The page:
Studies have shown that the objective parameters of meat quality (colour, marbling, pH and drip loss) in pork from pigs vaccinated with IMPROVAC are at least equivalent to those in pork from physical castrates. Seventeen comparisons between castrates and IMPROVAC vaccinates have been reported, with measures of pH, drip loss, shear force, colour and/or intramuscular fat.11 There was no consistent pattern in one treatment being higher or lower than the other for pH, drip loss, shear force or colour. One may therefore conclude that vaccination with IMPROVAC neither adversely nor positively affects the objective meat quality parameters of pH, drip loss, shear force or colour.
The following photos are from studies in Asia and have been chosen for illustration purposes. While the appearance is not representative of genetics and/or diets in other regions, the carcass changes in leaner breeds are qualitatively similar.
|1) INTACT BOAR||2) IMPROVAC||3) PHYSICAL CASTRATE|
Because pH, drip loss and shear force can directly influence consumers’ assessment of the tenderness of meat, the fact that these parameters were similar between IMPROVAC vaccinated boars and physical castrates indicates that pork from vaccinated boars would be at least as tender as pork from physical castrates, a finding supported by the numerous sensory studies.11
These sensory studies were conducted using either trained sensory panels or consumer panels, which confirm that the eating quality of pork from boars vaccinated with IMPROVAC is at least as high as that of pork from either physical castrates or female pigs. In 15 of 17 studies, pork from vaccinated boars was judged to be of the same quality as pork from either castrates or female pigs. In one study in the UK, pork from IMPROVAC-vaccinated boars was judged to have better quality than pork from non-vaccinated boars, while in another study in Brazil the pork from vaccinated boars was judged to have better sensory quality than pork from physical castrates.11
Visible efficacy, on farm and at finishing
Within 2 weeks of the second dose, testicular production of testosterone has declined by 90% or more.2,3,9
- By the time of slaughter, testes weight is reduced by approximately 50%, with a marked reduction in average size.2,3,7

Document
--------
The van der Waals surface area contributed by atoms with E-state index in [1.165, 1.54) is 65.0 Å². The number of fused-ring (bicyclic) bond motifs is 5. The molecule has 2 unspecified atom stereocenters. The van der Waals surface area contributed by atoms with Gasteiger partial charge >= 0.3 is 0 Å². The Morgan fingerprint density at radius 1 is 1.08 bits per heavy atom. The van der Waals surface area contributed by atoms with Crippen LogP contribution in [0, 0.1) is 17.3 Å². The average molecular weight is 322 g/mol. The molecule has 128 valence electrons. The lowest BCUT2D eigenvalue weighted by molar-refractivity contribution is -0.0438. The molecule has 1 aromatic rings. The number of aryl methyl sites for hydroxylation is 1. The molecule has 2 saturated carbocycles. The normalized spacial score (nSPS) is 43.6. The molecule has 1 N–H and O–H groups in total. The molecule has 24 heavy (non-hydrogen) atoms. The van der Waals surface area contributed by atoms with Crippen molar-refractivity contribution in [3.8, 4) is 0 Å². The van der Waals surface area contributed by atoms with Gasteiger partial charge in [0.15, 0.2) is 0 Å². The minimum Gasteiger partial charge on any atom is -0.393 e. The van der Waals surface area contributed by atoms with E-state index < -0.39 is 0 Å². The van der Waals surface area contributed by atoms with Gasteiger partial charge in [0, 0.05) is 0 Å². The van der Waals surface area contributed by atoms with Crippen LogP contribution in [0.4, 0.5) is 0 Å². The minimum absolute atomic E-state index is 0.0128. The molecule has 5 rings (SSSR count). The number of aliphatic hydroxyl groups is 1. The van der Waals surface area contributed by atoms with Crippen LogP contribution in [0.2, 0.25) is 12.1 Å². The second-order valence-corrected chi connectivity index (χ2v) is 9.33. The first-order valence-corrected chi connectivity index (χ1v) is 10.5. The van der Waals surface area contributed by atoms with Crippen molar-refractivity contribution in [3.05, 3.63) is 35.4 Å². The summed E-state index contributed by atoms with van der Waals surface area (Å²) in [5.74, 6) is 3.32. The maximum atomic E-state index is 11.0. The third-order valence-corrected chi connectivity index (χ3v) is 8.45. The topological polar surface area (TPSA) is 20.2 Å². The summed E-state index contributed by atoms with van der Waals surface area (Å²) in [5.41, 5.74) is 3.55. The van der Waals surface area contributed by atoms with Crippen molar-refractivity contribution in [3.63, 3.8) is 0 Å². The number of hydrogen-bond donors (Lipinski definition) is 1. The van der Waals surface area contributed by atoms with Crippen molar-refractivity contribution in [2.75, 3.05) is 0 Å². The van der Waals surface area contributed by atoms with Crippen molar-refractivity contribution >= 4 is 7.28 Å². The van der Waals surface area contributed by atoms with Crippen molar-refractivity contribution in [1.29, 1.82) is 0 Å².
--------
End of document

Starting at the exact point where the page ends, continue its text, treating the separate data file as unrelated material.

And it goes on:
- The significant reduction in testes size in IMPROVAC-vaccinated boars helps abattoirs to more easily identify vaccinated versus non-vaccinated boars.
At slaughter, efficacy is clearly discernible. Testicles are reduced in size and are retained high in the scrotum, evidence of the inhibition of production of testicular compounds.
The presence of full-size testicles signifies the presence and effect of conventional levels of testicular compounds, which contribute to the production of boar taint.
IMPROVAC can lessen environmental impact
- IMPROVAC contains no chemicals or microbiological agents that pose risks to the environment.
- IMPROVAC helps lessen the environmental impact of pig production and contributes to sustainable pig farming.
How? Improved feed efficiency (approx 8–10%) means that boars given IMPROVAC will produce approximately 8–10% less manure annually compared to physical castrates, which means producers have to dispose of less waste. This is good for the environment because it can decrease the carbon footprint of pig production by reducing green house gas production and reducing the amount of nitrogen and phosphorus in manure.
Why do the boars produce less waste?
Because they consume less feed overall. Decreased feed not only saves the producer money, but it may also provide an environmental benefit.
How? Less feed used means less land and water devoted to growing grain for pig feed. Less grain production means less fuel used in cultivation, harvesting, and transport of grain to the feed mill.
Less grain production also means less power and water used in converting the grain into stock feed.
Consequentially, less fuel and power consumption in the growing of grain and production of stock feed means less green house gas production from farm machinery and transport vehicles.
Pork from boars vaccinated with IMPROVAC is completely safe for human consumption.
- IMPROVAC is not a genetically engineered product and contains no microbiological agents that could pose a risk to the environment
- IMPROVAC has no oral activity if ingested12,14
- IMPROVAC is as effective as physical castration in the successful elimination of boar taint2,5,13
- Similar to most vaccines, IMPROVAC leaves no traces in pork that can affect human health1
- IMPROVAC neither stimulates hormone secretion nor does it add hormones to the pig1
- IMPROVAC has been approved by the national regulatory organisation in over 60 countries with a 0-day withdrawal period.
- With more than 15 years of experience in Australia and New Zealand and more than 7 years in South Africa, Brazil, Mexico and other countries, consumers around the world have already benefited from pork produced using IMPROVAC.
IMPROVAC Consumer Acceptance TB.PDF
IMPROVAC Food Safety TB.PDF
IMPROVAC Mode of Action TB.PDF
IMPROVAC Sensory TB.PDF